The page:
As the market for artificial intelligence heats up, so does confusion about how to build these systems.
Depending upon your point of reference, artificial intelligence will be the next big thing or it will play a major role in all of the next big things.
This explains the frenzy of activity in this sector over the past 18 months. Big companies are paying billions of dollars to acquire startup companies, and even more for R&D. In addition, governments around the globe are pouring additional billions into universities and research houses. A global race is underway to create the best architectures and systems to handle the huge volumes of data that need to be processed to make AI work.
Market projections are rising accordingly. Annual AI revenues are predicted to reach $36.8 billion by 2025, according to Tractica. The research house says it has identified 27 different industry segments and 191 use cases for AI so far.
But dig deeper and it quickly becomes apparent there is no single best way to tackle AI. In fact, there isn’t even a consistent definition of what AI is or the data types that will need to be analyzed.
“There are three problems that need to be addressed here,” said Raik Brinkmann, president and CEO of OneSpin Solutions. “The first is that you need to deal with a huge amount of data. The second is to build an interconnect for parallel processing. And the third is power, which is a direct result of the amount of data that you have to move around. So you really need to move from a von Neumann architecture to a data flow architecture. But what exactly does that look like?”
So far there are few answers, which is why the first chips in this market include various combinations of off-the-shelf CPUs, GPUs, FPGAs and DSPs. While new designs are under development by companies such as Intel, Google, Nvidia, Qualcomm and IBM, it’s not clear whose approach will win. It appears that at least one CPU always will be required to control these systems, but as streaming data is parallelized, co-processors of various types will be required.
Much of the processing in AI involves matrix multiplication and addition. Large numbers of GPUs working in parallel offer an inexpensive approach, but the penalty is higher power. FPGAs with built-in DSP blocks and local memory are more energy efficient, but they generally are more expensive. This also is a segment where software and hardware really need to be co-developed, but much of the software is far behind the hardware.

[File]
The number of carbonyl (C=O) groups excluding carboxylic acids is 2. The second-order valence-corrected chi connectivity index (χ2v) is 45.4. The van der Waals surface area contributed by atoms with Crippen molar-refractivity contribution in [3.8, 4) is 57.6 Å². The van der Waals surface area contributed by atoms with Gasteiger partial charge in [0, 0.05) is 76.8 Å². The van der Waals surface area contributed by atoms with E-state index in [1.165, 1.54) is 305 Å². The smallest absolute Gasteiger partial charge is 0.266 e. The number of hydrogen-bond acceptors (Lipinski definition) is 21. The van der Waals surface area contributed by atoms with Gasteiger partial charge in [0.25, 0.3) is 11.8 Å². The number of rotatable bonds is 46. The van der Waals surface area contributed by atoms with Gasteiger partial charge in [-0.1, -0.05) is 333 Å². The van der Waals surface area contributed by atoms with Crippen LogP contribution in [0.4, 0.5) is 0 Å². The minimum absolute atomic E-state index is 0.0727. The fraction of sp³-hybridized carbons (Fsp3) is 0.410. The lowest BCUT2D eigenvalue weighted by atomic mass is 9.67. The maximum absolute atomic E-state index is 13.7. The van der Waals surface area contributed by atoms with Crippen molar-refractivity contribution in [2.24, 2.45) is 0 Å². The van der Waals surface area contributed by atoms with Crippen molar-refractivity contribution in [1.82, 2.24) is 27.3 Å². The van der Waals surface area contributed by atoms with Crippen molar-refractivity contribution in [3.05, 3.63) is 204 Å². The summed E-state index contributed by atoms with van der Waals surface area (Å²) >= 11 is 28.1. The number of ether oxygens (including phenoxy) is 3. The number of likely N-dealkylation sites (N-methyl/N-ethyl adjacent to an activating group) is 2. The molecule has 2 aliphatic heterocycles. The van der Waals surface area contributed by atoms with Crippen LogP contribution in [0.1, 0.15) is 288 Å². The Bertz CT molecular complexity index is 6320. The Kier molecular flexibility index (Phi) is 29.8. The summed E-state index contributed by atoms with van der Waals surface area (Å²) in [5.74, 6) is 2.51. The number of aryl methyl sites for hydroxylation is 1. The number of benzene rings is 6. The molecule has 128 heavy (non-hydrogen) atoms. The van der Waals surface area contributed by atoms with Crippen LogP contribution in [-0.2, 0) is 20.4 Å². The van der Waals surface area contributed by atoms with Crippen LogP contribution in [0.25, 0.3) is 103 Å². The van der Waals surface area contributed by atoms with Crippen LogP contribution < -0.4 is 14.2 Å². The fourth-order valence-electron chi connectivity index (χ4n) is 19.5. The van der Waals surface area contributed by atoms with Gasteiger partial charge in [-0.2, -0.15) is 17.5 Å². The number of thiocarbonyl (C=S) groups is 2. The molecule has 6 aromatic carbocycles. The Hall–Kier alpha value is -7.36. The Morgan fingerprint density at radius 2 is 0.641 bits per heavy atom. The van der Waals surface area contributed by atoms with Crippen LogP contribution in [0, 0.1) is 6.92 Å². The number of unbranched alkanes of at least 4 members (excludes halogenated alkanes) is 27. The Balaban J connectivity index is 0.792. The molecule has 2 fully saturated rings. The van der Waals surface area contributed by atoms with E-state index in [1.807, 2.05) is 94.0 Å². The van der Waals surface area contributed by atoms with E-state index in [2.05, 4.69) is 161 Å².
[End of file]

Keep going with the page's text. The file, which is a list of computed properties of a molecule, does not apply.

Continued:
“There is an enormous amount of activity in research and educational institutions right now,” said Wally Rhines, chairman and CEO of Mentor Graphics. “There is a new processor development race. There are also standard GPUs being used for deep learning, and at the same time there are a whole bunch of people doing work with CPUs. The goal is to make neural networks behave more like the human brain, which will stimulate a whole new wave of design.”
Vision processing has received most of the attention when it comes to AI, largely because Tesla has introduced self-driving capabilities nearly 15 years before the expected rollout of autonomous vehicles. That has opened a huge market for this technology, and for chip and overall system architectures needed to process data collected by image sensors, radar and LiDAR. But many economists and consulting firms are looking beyond this market to how AI will affect overall productivity. A recent report from Accenture predicts that AI will more than double GDP for some countries (see Fig. 2 below). While that is expected to cause significant disruption in jobs, the overall revenue improvement is too big to ignore.